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Programmed death 1: a critical regulator of T-cell function and a strong target for immunotherapies for chronic viral infections

Trautmann, Lydiea,b,c; Said, Elias Aa,b,c; Halwani, Rabiha,b,c; Janbazian, Lourya,d; Chomont, Nicolasa,b,c; El-Far, Mohameda,b,c; Breton, Gaëllea,b,c; Haddad, Elias Ka,b,c,d; Sekaly, Rafick-Pierreabcd

Current Opinion in HIV and AIDS: May 2007 - Volume 2 - Issue 3 - p 219–227
doi: 10.1097/COH.0b013e3280ebb5c9
Immunological monitoring and immunotherapy: Clinical science
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Purpose of review The intricate balance between positive and negative signals delivered by accessory molecules is crucial to generate efficient immune responses while maintaining tolerance and preventing autoimmunity. Of these molecules, programmed death 1 has been described as a negative regulator of T-cell activation. This review will focus on current knowledge about PD-1 regulation in different diseases and discuss its potential benefits for the development of novel immune therapies.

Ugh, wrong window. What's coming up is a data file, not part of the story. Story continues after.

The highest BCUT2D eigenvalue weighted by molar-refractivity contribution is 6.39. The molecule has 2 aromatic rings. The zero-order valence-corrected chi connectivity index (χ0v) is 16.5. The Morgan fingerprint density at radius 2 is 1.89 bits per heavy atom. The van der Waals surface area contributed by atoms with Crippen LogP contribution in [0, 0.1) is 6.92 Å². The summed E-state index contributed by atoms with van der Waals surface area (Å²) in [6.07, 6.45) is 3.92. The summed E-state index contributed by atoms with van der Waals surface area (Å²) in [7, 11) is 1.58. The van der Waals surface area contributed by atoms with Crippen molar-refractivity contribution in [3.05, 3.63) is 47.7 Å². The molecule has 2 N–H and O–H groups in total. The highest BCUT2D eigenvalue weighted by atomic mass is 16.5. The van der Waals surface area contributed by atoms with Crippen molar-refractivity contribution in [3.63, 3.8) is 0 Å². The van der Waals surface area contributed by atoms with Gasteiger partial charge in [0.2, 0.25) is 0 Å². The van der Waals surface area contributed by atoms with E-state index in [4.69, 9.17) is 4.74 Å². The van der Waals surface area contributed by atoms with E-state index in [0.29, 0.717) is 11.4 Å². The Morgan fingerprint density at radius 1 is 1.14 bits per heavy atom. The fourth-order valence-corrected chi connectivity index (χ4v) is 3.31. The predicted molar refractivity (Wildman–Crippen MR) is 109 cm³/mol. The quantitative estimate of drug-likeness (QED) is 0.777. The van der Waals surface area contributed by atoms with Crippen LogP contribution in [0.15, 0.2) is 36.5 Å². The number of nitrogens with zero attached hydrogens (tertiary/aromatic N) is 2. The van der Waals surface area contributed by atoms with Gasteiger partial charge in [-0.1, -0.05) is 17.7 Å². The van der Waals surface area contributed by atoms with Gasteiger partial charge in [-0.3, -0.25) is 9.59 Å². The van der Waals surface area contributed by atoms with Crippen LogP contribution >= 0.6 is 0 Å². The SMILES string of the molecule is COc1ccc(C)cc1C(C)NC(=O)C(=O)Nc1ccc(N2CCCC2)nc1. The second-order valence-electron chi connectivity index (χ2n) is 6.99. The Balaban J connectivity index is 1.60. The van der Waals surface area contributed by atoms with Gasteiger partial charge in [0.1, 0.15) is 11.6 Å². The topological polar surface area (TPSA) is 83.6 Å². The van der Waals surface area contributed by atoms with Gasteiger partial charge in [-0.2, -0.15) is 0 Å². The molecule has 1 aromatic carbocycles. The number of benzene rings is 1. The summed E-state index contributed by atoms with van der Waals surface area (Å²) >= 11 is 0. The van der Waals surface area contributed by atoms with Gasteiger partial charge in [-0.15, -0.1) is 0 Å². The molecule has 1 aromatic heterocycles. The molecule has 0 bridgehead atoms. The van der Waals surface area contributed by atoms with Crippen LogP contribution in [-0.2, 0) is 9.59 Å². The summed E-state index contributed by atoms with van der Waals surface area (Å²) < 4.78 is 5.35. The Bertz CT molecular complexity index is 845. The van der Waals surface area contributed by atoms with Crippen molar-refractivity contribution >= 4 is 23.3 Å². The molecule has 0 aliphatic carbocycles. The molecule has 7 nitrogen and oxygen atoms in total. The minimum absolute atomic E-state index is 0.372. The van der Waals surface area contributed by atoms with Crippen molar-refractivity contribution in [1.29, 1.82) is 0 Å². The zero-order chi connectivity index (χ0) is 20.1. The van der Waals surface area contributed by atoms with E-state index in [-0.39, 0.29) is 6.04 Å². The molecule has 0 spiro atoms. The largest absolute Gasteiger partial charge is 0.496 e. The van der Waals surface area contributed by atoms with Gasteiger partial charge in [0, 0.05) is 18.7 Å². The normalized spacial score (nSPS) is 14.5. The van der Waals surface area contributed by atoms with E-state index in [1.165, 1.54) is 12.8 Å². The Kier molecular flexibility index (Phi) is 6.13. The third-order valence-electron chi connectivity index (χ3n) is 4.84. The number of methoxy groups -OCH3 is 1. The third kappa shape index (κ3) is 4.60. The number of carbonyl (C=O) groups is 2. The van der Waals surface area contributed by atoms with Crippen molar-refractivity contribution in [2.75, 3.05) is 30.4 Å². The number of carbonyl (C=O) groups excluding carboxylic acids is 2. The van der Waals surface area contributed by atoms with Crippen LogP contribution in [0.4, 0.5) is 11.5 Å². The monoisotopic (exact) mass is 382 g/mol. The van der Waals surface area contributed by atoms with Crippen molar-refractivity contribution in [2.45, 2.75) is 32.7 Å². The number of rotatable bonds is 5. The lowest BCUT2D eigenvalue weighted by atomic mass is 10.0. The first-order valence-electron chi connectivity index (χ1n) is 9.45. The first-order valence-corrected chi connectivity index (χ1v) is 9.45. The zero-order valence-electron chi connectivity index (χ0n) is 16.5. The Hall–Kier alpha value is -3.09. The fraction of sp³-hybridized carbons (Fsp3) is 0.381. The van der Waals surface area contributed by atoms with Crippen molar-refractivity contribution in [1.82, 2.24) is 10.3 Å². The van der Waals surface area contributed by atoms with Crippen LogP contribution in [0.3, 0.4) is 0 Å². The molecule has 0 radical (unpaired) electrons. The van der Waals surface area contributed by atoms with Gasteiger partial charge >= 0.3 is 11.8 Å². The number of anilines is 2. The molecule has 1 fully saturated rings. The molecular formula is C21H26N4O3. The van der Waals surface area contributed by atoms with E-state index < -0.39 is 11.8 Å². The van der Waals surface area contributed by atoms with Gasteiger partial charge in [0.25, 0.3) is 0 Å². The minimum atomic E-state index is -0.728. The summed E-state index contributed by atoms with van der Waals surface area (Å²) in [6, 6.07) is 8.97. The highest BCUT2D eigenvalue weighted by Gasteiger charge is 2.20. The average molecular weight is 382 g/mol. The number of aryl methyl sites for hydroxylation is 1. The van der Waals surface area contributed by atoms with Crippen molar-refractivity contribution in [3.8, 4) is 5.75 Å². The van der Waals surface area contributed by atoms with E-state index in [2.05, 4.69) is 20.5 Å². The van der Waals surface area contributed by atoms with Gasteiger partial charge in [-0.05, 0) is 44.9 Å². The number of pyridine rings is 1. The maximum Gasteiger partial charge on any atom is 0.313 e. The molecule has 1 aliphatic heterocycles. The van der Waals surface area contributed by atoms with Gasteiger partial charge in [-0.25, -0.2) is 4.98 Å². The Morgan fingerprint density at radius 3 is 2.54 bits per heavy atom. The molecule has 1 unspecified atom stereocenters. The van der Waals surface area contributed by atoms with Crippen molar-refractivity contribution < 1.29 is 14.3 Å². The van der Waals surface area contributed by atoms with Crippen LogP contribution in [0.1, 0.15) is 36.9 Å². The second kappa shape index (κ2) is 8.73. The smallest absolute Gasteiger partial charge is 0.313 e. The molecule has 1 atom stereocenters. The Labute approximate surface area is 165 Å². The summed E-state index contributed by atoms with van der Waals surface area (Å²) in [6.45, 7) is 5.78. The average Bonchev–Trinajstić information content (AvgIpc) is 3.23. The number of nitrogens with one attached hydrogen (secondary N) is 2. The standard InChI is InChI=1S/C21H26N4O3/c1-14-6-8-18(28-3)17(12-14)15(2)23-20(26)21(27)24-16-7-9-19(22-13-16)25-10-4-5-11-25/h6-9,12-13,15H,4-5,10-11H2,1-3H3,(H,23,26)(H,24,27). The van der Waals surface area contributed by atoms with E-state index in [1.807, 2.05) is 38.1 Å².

Recent findings PD-1 has recently been shown to be upregulated on HIV-specific CD8 T cells, whereas the PD-1 expression level was significantly correlated with viral load. Blockade of the PD-1/PD-L1 interaction enhanced the capacity of HIV-specific CD8 and CD4 T cells to proliferate or secrete cytokines and cytotoxic molecules. Future manipulations of this pathway could rescue the function of exhausted CD8 and CD4 T cells.

Summary The engagement of PD-1 with its ligands induces inhibitory signals as it blocks T-cell receptor-induced T-cell proliferation and cytokine production. The PD-1 pathway plays a crucial role in the maintenance of peripheral tolerance and the pathogenesis of cancer and chronic viral infections. Understanding the mechanisms by which PD-1 interferes with T-cell functions will pave the way for novel therapeutic immune interventions to treat these diseases.

aLaboratoire d'Immunologie, Centre de Recherche CHUM Saint-Luc, Montréal, Québec, Canada

bLaboratoire d'Immunologie, Département de Microbiologie et d'Immunologie, Université de Montréal, Québec, Canada

cINSERM U743, CR-CHUM, Université de Montréal, Montréal, Québec, Canada

dDepartment of Microbiology and Immunology, McGill University, Montréal, Québec, Canada

Correspondence to Rafick-Pierre Sékaly, Department of Microbiology and Immunology, Centre de Recherche Campus St. Luc, Pavillon Edouard-Asselin, 264 rue Rene Levesque Est., Bureau 1307E, Montreal, QC H2X 1P1, Canada Tel: +1 514 8908000 (ext. 35288); fax: +1 514 4127415; e-mail: rafick-pierre.sekaly@umontreal.ca

Sponsorship: This work was supported by grants awarded to R.P.S. from the National Institutes of Health, the Canadian Institutes of Health Research, the Canadian Network for Vaccine and Immunotherapeutics, Genome Quebec, Genome Canada and Valorisation Recherche Québec. R.P.S. is the Canada Research Chair in Human Immunology.

© 2007 Lippincott Williams & Wilkins, Inc.